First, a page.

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Good Golly, It’s Molly

Brad Lamm, CIP

mollyThe New York Times reported a rash of drug overdoses at Wesleyan University in Connecticut this past Sunday.  A bad batch of the drug Molly is suspected to have caused the outbreak, but what exactly is Molly and when did it become so popular?

Back in the nineties, when Raves and music festivals were popping up every weekend, scores of young people blissed out on ecstasy danced to house music until dawn. A by-product of the psychoactive drug MDMA, ecstasy is classified as a hallucinogenic and amphetamine, and its users’ experience euphoric and stimulant effects. Initially created by chemists to treat depression, MDMA is usually cut with everything from ibuprofen to talcum powder to create ecstasy. Molly, believed to be straight up MDMA, is seen as ‘E’ in its purest form.

However, Dr. Julie Holland, an NYU psychiatry professor who has run trials investigating MDMA’s therapeutic potential, says that reputation is hardly earned.  ‘The number one risk with MDMA is drug substitution. You can never be sure of what you’re getting.’ The DEA states only 13% of the Molly seized in New York State over the last four years actually contained any MDMA, and even then it often was mixed with other drugs.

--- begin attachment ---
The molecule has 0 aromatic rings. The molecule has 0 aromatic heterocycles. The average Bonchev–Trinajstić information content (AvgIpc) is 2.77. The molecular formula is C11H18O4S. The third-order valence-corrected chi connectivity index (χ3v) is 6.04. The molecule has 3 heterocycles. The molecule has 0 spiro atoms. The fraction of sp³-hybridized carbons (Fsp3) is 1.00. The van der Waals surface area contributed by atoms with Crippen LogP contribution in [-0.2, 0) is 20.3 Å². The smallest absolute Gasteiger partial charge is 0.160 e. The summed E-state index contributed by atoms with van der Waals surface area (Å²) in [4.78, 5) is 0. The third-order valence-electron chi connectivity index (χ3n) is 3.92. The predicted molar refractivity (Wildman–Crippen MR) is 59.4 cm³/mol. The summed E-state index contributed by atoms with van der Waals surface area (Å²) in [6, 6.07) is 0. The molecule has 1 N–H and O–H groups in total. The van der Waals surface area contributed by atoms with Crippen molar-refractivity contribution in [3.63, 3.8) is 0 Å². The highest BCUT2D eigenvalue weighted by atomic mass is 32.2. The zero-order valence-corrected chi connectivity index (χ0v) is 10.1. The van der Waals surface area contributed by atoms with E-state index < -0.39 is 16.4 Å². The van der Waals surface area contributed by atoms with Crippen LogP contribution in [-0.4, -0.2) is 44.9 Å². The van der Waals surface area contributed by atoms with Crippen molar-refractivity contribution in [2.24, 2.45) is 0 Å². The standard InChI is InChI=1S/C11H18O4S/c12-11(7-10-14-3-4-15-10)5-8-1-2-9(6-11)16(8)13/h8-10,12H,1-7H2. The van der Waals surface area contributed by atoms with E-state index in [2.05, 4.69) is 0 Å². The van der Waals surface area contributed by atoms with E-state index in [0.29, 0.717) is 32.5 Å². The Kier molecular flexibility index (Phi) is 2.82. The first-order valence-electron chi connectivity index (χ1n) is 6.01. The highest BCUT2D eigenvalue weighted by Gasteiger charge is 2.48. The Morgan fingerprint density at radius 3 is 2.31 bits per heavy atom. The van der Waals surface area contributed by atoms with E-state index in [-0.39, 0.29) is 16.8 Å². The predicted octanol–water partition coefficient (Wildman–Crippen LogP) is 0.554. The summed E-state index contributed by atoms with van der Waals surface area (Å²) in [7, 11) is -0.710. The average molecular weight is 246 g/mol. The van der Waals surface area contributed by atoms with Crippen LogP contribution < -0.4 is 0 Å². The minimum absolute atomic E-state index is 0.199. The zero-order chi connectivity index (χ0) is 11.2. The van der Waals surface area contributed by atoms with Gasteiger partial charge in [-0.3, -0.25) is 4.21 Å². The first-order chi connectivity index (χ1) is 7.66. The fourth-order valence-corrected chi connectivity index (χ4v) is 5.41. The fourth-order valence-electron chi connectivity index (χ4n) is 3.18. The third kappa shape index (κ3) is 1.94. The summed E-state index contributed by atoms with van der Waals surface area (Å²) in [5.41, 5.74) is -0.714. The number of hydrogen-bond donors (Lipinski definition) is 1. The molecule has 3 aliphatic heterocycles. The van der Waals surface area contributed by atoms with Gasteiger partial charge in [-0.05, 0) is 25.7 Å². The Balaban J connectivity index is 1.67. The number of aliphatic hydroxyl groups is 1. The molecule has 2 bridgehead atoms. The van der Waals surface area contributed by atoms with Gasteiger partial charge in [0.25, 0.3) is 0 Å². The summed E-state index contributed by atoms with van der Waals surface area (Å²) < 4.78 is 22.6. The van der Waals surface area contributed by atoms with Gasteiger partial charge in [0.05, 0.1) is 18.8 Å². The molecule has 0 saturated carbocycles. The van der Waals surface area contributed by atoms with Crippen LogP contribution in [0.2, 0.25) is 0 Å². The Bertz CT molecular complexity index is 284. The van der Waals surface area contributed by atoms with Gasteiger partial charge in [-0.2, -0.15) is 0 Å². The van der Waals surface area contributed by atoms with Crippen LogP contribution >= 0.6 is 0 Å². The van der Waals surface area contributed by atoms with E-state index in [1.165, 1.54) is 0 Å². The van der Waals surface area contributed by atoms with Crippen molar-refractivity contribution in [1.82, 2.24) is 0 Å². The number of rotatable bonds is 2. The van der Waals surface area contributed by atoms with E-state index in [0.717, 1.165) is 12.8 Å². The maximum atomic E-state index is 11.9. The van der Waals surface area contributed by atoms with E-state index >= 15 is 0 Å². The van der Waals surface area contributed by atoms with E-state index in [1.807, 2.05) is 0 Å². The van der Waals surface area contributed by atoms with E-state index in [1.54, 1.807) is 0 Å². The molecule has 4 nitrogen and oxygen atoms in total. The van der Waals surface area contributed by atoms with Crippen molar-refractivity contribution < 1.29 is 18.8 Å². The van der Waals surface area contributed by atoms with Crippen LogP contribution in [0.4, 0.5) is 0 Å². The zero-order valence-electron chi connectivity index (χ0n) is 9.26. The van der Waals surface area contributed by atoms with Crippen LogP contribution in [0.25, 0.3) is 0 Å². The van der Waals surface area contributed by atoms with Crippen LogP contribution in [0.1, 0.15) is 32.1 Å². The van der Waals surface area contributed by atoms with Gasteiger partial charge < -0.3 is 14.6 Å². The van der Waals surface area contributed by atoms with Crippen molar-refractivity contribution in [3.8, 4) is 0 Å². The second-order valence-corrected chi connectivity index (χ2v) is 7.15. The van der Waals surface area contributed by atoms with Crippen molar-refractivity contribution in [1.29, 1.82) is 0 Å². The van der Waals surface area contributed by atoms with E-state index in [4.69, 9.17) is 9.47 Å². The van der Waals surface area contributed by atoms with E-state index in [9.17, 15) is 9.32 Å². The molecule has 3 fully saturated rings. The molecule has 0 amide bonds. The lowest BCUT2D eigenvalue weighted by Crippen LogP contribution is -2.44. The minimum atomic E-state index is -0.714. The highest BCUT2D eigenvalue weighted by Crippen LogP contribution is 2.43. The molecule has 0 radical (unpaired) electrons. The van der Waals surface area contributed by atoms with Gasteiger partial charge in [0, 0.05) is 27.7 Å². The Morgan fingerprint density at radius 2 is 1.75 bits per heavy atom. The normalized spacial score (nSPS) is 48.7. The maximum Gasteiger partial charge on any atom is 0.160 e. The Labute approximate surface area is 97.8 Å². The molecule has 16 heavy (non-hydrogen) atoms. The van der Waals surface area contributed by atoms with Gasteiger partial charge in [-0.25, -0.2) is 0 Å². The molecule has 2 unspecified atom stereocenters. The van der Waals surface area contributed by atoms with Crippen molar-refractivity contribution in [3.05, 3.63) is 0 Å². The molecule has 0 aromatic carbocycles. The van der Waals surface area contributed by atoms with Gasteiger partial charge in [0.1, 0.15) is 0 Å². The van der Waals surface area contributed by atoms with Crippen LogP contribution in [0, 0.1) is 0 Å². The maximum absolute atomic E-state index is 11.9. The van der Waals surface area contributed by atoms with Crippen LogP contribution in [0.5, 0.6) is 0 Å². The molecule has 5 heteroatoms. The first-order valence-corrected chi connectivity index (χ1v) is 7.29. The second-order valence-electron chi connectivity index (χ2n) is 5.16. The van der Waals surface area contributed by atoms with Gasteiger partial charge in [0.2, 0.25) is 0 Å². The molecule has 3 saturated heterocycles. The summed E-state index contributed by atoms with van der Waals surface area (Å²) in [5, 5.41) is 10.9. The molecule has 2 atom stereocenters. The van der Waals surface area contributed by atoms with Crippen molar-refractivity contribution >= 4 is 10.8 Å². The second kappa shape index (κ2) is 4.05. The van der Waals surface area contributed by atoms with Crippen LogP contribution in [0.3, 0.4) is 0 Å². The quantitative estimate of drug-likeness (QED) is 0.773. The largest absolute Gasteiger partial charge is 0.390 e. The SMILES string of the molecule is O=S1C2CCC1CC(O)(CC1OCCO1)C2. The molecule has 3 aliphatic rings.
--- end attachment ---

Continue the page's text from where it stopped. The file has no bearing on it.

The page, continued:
Ever thought about the other side of that euphoric high? The comedown is bleak at best.  Crashing when the drug wears off is known as ‘Suicide Tuesday,’ and symptoms can include teeth grinding, anxiety, insomnia, fever, and loss of appetite. But there are more serious effects, too. Hypothermia, uncontrollable seizures, and a spike in blood pressure so severe it can lead to coma and even death.

Since the population of users are primarily between the ages of 16-25, Molly has seen a sharp increase of users in both high school and college campuses nationwide. The Drug Abuse Warning Network estimates that emergency room visits involving the drug in patients younger than 21 increased by 126% between 2005 and 2011. That’s a scary statistic for parents and loved ones.

Know what to look for in your teenager or young adult. If the Wesleyan University incident is a precursor for what’s to come, educating yourself on the signs and symptoms is your best bet for early intervention and a treatment program for Molly.

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